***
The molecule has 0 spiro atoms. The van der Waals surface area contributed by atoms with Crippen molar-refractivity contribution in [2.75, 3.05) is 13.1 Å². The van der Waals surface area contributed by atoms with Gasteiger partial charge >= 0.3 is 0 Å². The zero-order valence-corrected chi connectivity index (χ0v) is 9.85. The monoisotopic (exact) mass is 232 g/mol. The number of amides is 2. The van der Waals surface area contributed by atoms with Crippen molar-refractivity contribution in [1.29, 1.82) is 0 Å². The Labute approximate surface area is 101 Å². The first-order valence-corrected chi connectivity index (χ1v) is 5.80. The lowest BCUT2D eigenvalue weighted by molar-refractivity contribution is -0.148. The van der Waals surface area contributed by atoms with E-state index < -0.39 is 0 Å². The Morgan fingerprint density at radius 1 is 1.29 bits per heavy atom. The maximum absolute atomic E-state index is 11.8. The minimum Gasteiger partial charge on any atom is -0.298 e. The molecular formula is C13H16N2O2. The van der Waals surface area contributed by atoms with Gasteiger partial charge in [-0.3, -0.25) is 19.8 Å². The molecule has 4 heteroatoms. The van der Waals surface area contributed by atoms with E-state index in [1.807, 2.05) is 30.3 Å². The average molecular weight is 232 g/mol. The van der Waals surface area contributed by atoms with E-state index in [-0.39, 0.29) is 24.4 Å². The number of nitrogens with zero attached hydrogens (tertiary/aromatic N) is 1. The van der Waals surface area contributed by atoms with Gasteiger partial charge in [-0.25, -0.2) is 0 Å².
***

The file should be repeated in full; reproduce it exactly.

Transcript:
The molecule has 0 spiro atoms. The van der Waals surface area contributed by atoms with Crippen molar-refractivity contribution in [2.75, 3.05) is 13.1 Å². The van der Waals surface area contributed by atoms with Gasteiger partial charge >= 0.3 is 0 Å². The zero-order valence-corrected chi connectivity index (χ0v) is 9.85. The monoisotopic (exact) mass is 232 g/mol. The number of amides is 2. The van der Waals surface area contributed by atoms with Crippen molar-refractivity contribution in [1.29, 1.82) is 0 Å². The Labute approximate surface area is 101 Å². The first-order valence-corrected chi connectivity index (χ1v) is 5.80. The lowest BCUT2D eigenvalue weighted by molar-refractivity contribution is -0.148. The van der Waals surface area contributed by atoms with E-state index < -0.39 is 0 Å². The Morgan fingerprint density at radius 1 is 1.29 bits per heavy atom. The maximum absolute atomic E-state index is 11.8. The minimum Gasteiger partial charge on any atom is -0.298 e. The molecular formula is C13H16N2O2. The van der Waals surface area contributed by atoms with Gasteiger partial charge in [-0.3, -0.25) is 19.8 Å². The molecule has 4 heteroatoms. The van der Waals surface area contributed by atoms with E-state index in [1.807, 2.05) is 30.3 Å². The average molecular weight is 232 g/mol. The van der Waals surface area contributed by atoms with E-state index in [-0.39, 0.29) is 24.4 Å². The number of nitrogens with zero attached hydrogens (tertiary/aromatic N) is 1. The van der Waals surface area contributed by atoms with Gasteiger partial charge in [-0.25, -0.2) is 0 Å².